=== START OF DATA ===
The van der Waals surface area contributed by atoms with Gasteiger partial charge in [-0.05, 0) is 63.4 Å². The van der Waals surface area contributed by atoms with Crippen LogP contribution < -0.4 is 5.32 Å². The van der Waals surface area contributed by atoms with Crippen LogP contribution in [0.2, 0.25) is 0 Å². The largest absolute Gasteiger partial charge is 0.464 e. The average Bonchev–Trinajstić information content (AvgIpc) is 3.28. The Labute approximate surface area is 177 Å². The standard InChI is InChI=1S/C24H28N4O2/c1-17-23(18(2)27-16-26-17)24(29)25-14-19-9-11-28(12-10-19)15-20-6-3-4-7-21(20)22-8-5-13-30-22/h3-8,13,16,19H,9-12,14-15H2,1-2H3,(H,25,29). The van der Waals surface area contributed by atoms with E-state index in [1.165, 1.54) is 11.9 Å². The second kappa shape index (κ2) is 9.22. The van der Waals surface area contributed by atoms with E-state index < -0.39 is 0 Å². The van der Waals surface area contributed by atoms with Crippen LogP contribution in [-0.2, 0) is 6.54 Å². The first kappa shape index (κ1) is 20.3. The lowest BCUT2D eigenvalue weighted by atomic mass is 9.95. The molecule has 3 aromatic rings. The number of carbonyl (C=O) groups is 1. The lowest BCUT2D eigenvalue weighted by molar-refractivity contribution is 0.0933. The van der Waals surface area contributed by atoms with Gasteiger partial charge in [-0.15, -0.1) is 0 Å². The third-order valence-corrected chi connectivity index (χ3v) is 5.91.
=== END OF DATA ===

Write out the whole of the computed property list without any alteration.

The van der Waals surface area contributed by atoms with Gasteiger partial charge in [-0.05, 0) is 63.4 Å². The van der Waals surface area contributed by atoms with Crippen LogP contribution < -0.4 is 5.32 Å². The van der Waals surface area contributed by atoms with Crippen LogP contribution in [0.2, 0.25) is 0 Å². The largest absolute Gasteiger partial charge is 0.464 e. The average Bonchev–Trinajstić information content (AvgIpc) is 3.28. The Labute approximate surface area is 177 Å². The standard InChI is InChI=1S/C24H28N4O2/c1-17-23(18(2)27-16-26-17)24(29)25-14-19-9-11-28(12-10-19)15-20-6-3-4-7-21(20)22-8-5-13-30-22/h3-8,13,16,19H,9-12,14-15H2,1-2H3,(H,25,29). The van der Waals surface area contributed by atoms with E-state index in [1.165, 1.54) is 11.9 Å². The second kappa shape index (κ2) is 9.22. The van der Waals surface area contributed by atoms with E-state index < -0.39 is 0 Å². The van der Waals surface area contributed by atoms with Crippen LogP contribution in [-0.2, 0) is 6.54 Å². The first kappa shape index (κ1) is 20.3. The lowest BCUT2D eigenvalue weighted by atomic mass is 9.95. The molecule has 3 aromatic rings. The number of carbonyl (C=O) groups is 1. The lowest BCUT2D eigenvalue weighted by molar-refractivity contribution is 0.0933. The van der Waals surface area contributed by atoms with Gasteiger partial charge in [-0.15, -0.1) is 0 Å². The third-order valence-corrected chi connectivity index (χ3v) is 5.91.